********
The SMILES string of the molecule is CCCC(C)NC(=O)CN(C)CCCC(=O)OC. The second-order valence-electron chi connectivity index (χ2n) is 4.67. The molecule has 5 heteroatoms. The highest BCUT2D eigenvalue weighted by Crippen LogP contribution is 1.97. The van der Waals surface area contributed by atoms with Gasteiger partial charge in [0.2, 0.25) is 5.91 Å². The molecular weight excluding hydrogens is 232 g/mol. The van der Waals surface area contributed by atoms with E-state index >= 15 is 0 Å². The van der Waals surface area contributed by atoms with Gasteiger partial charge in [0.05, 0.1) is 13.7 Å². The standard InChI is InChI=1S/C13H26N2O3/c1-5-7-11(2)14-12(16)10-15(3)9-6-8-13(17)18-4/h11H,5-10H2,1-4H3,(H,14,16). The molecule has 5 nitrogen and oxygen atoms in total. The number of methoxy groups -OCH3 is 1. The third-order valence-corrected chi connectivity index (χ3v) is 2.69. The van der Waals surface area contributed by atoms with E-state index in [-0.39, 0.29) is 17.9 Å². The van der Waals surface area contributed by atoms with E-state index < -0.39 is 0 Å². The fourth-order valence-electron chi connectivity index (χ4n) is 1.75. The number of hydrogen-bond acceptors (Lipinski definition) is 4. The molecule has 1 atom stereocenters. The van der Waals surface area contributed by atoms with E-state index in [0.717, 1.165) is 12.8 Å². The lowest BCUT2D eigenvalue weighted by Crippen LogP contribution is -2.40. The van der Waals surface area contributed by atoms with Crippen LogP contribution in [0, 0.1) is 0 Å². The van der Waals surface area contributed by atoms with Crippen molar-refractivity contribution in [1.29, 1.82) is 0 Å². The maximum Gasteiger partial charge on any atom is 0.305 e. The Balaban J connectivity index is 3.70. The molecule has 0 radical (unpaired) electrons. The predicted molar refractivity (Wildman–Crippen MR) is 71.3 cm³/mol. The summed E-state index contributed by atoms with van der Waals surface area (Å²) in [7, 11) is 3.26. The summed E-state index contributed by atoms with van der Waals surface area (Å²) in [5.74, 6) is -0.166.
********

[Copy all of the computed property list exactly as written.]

The SMILES string of the molecule is CCCC(C)NC(=O)CN(C)CCCC(=O)OC. The second-order valence-electron chi connectivity index (χ2n) is 4.67. The molecule has 5 heteroatoms. The highest BCUT2D eigenvalue weighted by Crippen LogP contribution is 1.97. The van der Waals surface area contributed by atoms with Gasteiger partial charge in [0.2, 0.25) is 5.91 Å². The molecular weight excluding hydrogens is 232 g/mol. The van der Waals surface area contributed by atoms with E-state index >= 15 is 0 Å². The van der Waals surface area contributed by atoms with Gasteiger partial charge in [0.05, 0.1) is 13.7 Å². The standard InChI is InChI=1S/C13H26N2O3/c1-5-7-11(2)14-12(16)10-15(3)9-6-8-13(17)18-4/h11H,5-10H2,1-4H3,(H,14,16). The molecule has 5 nitrogen and oxygen atoms in total. The number of methoxy groups -OCH3 is 1. The third-order valence-corrected chi connectivity index (χ3v) is 2.69. The van der Waals surface area contributed by atoms with E-state index in [-0.39, 0.29) is 17.9 Å². The van der Waals surface area contributed by atoms with E-state index < -0.39 is 0 Å². The fourth-order valence-electron chi connectivity index (χ4n) is 1.75. The number of hydrogen-bond acceptors (Lipinski definition) is 4. The molecule has 1 atom stereocenters. The van der Waals surface area contributed by atoms with E-state index in [0.717, 1.165) is 12.8 Å². The lowest BCUT2D eigenvalue weighted by Crippen LogP contribution is -2.40. The van der Waals surface area contributed by atoms with Crippen LogP contribution in [0, 0.1) is 0 Å². The van der Waals surface area contributed by atoms with Crippen molar-refractivity contribution in [1.29, 1.82) is 0 Å². The maximum Gasteiger partial charge on any atom is 0.305 e. The Balaban J connectivity index is 3.70. The molecule has 0 radical (unpaired) electrons. The predicted molar refractivity (Wildman–Crippen MR) is 71.3 cm³/mol. The summed E-state index contributed by atoms with van der Waals surface area (Å²) in [7, 11) is 3.26. The summed E-state index contributed by atoms with van der Waals surface area (Å²) in [5.74, 6) is -0.166.